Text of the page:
The counterphobic phenomena is a psychological defense mechanism in which the individual actively seeks the object or experience he fears. The counterphobic phenomena manifests in individual behaviors, social interactions, group practices and cultural norms.
At the individual level, the counterphobic phenomena may help explain certain developmental patterns. For example, adolescents often engage in risky behaviors such as unprotected sex, dangerous stunts, or physically violent confrontation. One plausible explanation for this risky behavior is the counterphobic phenomena: adolescents are acting out the very experiences they fear as a defense mechanismto reduce their fear and anxiety. Though it seems counterintuitive, acting out the experiences one fears can reduce anxiety by allowing a person to project a self that is not afraid of those things.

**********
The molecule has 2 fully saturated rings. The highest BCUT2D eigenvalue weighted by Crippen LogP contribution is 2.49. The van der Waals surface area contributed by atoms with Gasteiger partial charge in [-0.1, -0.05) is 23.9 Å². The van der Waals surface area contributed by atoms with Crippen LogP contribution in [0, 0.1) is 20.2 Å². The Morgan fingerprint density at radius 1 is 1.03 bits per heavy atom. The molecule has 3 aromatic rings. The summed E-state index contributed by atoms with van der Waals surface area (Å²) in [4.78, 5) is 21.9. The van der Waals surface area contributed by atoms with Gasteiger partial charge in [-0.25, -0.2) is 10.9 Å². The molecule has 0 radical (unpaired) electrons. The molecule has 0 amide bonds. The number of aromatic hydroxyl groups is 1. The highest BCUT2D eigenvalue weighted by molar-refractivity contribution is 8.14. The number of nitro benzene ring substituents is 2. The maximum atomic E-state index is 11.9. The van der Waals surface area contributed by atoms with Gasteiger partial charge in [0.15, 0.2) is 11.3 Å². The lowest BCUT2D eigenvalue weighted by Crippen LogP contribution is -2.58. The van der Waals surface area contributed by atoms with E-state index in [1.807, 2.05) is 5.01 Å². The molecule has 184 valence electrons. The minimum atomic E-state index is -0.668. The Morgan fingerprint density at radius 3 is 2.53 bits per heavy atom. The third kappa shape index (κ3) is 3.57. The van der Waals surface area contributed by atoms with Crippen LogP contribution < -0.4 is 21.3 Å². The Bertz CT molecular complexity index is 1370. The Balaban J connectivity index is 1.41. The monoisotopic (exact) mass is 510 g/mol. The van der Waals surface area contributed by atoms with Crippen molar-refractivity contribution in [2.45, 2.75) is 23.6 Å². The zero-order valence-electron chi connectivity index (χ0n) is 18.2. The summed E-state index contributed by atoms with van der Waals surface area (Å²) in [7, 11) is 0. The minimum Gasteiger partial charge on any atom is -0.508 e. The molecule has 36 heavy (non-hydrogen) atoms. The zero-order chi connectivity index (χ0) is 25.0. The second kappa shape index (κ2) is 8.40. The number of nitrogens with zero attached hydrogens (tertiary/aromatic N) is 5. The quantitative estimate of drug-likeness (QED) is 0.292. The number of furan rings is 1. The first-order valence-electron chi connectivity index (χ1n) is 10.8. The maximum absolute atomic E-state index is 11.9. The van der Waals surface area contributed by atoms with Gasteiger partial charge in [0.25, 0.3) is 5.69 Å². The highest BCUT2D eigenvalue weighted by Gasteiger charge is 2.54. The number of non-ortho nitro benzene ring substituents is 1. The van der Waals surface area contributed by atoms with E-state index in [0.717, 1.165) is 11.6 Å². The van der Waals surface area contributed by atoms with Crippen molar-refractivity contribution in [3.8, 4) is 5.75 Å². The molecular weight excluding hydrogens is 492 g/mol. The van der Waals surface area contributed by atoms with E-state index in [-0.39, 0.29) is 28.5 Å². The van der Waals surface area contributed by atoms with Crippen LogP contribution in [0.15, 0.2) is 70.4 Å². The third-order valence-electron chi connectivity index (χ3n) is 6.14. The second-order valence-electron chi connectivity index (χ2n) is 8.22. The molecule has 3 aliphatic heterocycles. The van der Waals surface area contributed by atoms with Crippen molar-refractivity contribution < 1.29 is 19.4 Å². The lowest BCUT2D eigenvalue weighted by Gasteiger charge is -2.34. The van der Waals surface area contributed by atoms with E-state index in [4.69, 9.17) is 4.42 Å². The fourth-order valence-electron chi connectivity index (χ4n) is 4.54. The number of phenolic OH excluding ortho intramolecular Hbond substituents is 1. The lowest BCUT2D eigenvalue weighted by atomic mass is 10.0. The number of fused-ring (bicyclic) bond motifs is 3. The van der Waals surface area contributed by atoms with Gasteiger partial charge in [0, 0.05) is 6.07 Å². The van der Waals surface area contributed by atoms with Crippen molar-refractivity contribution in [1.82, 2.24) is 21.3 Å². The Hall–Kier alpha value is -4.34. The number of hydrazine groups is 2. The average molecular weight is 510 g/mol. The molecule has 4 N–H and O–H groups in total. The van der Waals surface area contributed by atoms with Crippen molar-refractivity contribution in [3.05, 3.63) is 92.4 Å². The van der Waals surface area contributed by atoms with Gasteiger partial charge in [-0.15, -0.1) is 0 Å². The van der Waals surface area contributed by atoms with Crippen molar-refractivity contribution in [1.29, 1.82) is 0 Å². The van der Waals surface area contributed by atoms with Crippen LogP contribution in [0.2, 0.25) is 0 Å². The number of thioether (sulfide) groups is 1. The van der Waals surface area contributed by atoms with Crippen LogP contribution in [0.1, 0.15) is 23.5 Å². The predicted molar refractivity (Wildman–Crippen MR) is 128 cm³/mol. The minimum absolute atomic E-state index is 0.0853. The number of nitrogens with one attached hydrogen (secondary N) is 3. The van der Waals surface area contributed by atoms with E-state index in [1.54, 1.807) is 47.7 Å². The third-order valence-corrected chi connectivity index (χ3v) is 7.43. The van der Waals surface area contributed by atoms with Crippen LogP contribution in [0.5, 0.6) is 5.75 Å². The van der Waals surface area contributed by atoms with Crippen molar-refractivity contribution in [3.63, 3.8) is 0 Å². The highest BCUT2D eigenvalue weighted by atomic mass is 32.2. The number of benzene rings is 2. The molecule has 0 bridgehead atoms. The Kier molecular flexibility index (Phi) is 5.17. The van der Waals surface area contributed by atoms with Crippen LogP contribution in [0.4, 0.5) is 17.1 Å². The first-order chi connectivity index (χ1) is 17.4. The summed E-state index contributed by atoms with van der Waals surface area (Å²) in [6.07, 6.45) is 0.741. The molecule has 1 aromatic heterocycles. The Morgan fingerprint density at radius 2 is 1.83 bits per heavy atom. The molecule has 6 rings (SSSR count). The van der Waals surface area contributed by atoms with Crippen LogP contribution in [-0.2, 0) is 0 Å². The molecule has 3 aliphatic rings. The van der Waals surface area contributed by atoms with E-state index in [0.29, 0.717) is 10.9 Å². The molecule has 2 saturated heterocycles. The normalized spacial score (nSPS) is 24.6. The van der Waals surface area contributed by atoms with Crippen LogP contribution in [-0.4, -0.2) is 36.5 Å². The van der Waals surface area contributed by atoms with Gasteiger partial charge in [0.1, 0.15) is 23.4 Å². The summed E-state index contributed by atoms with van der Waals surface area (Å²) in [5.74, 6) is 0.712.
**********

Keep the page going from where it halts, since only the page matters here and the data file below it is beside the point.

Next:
Socially, the counterphobic phenomena often plays a role in people' s choice of relationship partner. A person victimized by domestic violence in early childhood may unconsciously seek out a relationship that produces similar patterns of violence and abuse. The child of an alcoholic parent may in adulthood choose partners whose patterns of addiction and dependency mirror those of his parent.
Sociologists have found the counterphobic phenomena useful in explaining certain group and cultural norms. Dangerous, high-risk activities are sometimes entertaining or empowering. Social practices such as watching horror movies, riding roar coasters, and handling venomous snakes may work as counterphobic phenomena; providing a culturally acceptable mechanisms for reducing the human fear of death and uncertainty.